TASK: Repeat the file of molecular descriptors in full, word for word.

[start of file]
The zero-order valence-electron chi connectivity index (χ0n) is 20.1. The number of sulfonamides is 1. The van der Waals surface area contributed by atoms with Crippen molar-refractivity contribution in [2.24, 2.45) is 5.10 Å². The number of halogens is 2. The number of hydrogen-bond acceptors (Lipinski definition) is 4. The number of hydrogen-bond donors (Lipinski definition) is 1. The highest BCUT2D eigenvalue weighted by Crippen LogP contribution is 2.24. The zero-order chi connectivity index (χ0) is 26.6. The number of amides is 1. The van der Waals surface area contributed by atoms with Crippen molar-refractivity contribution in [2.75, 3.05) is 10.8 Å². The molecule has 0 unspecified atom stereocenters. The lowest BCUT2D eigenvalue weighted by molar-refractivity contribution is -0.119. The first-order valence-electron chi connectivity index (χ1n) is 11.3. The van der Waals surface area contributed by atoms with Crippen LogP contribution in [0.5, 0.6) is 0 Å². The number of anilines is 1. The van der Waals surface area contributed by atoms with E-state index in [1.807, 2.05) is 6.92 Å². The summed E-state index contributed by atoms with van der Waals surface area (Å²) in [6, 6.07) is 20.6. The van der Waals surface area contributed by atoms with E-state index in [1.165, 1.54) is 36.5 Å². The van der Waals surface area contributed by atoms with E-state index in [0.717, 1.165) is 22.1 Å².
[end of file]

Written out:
The zero-order valence-electron chi connectivity index (χ0n) is 20.1. The number of sulfonamides is 1. The van der Waals surface area contributed by atoms with Crippen molar-refractivity contribution in [2.24, 2.45) is 5.10 Å². The number of halogens is 2. The number of hydrogen-bond acceptors (Lipinski definition) is 4. The number of hydrogen-bond donors (Lipinski definition) is 1. The highest BCUT2D eigenvalue weighted by Crippen LogP contribution is 2.24. The zero-order chi connectivity index (χ0) is 26.6. The number of amides is 1. The van der Waals surface area contributed by atoms with Crippen molar-refractivity contribution in [2.75, 3.05) is 10.8 Å². The molecule has 0 unspecified atom stereocenters. The lowest BCUT2D eigenvalue weighted by molar-refractivity contribution is -0.119. The first-order valence-electron chi connectivity index (χ1n) is 11.3. The van der Waals surface area contributed by atoms with Crippen LogP contribution in [0.5, 0.6) is 0 Å². The number of anilines is 1. The van der Waals surface area contributed by atoms with E-state index in [1.807, 2.05) is 6.92 Å². The summed E-state index contributed by atoms with van der Waals surface area (Å²) in [6, 6.07) is 20.6. The van der Waals surface area contributed by atoms with E-state index in [1.165, 1.54) is 36.5 Å². The van der Waals surface area contributed by atoms with E-state index in [0.717, 1.165) is 22.1 Å².